"So that leads to - how do I take more joy in the tasks of the present, so the things I must do don't feel like such a burden? If I must work (as most of us must) and the work is not the work of my soul, then how can I engage in it such that I enjoy it as much as I can? I don't want to live my life yearning for the breaks. I need to live now."

After a week of what felt like really big living, I am giving myself the following challenge:

I am in the world, in the big life, every moment, whether or not I remember that I am. I was in the world while on vacation and am still in the world now; I never left. This week I want to remind myself to take joy in some of the small moments that might have otherwise been an irritation. I've headed one page in my journal to list them. So far I've recorded
  • the crackle of bubbles as I washed dishes
  • the satisfaction of throwing away things I should have tossed a long time ago.
I'm sure work and the coming week will give me more opportunity to add to my list.

Try it. Who knows what unexpected pleasures you may find. Perhaps taking out the trash will become a small vacation from the ordinary if you pay the right kind of attention.

p.s. if you want to see vacation photos go here.

(c) 2009 Laura S. Packer Creative Commons License

Friday, October 16, 2009

Friday flash fiction: she sat in the airport, nervous that she'd forgotten something, as she ran away from all she was. "this is the start of my new life," she told the woman next to her, knitting booties for her fourth grandchild. "and this is all I ever wanted to be" was the reply. Creative Commons License
En route to vacation, long travel day. Will post ramble tomorrow, thank you for your patience! Creative Commons License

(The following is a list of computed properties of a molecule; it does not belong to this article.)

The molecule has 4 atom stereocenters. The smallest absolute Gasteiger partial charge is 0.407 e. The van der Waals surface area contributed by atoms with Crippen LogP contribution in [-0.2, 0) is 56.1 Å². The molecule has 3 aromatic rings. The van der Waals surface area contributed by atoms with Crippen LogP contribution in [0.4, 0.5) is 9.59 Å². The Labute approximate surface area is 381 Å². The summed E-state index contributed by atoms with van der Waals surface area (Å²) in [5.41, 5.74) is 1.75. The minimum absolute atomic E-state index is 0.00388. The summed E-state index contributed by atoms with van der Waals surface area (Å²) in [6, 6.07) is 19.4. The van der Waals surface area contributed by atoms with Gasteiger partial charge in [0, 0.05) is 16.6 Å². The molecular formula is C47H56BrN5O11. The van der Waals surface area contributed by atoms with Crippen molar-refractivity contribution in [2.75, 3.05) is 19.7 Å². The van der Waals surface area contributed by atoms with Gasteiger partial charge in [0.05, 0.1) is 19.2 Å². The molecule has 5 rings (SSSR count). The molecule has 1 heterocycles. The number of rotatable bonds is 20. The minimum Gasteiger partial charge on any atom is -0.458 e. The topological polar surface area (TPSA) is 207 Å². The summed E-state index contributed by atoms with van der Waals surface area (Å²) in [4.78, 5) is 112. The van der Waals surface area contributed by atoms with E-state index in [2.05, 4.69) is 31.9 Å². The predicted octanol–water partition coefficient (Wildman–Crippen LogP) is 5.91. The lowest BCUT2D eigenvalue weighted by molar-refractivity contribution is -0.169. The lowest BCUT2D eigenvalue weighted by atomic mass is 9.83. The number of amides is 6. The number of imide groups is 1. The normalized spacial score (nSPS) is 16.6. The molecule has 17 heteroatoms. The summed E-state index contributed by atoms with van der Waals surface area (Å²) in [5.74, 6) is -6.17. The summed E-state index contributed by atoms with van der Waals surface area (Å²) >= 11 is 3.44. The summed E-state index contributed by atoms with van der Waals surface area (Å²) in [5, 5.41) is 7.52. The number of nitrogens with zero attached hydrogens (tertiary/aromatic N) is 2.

Wednesday, October 14, 2009

Where storytelling really happens

Every time I tell a story successfully in front of an audience (and this is not every time I tell a story) I am forcefully reminded of one thing.

Sure, I worked on the story. I learned it, thought about it, honed it. But this is not the only crucial factor for storytelling success. Sometimes an improv where I'm making the whole thing up as I go along can be the most successful piece of the night.

And of course, the setting may be just right. The lights are good or the campfire crackles. But I've told stories in some pretty harsh environments and had them work, while other times the best locale has seen me crash and burn.

And I've had experiences where I've selected the right story for the audience, I'm paying attention to them so I can shift my telling along with them and it still doesn't quite gel. Maybe they have other things on their mind (the economy, the overall purpose of the meeting for which I've been hired as entertainment) or maybe a cute baby wanders onto stage. You just can't compete with a baby.

What time and again matters the most for successful storytelling is allowing the audience time to listen, the opportunity to experience and build the story in their own imaginations. As a storyteller, my job is give the audience a well-crafted narrative, well-presented, and then get out of the way.

The real work happens between their ears.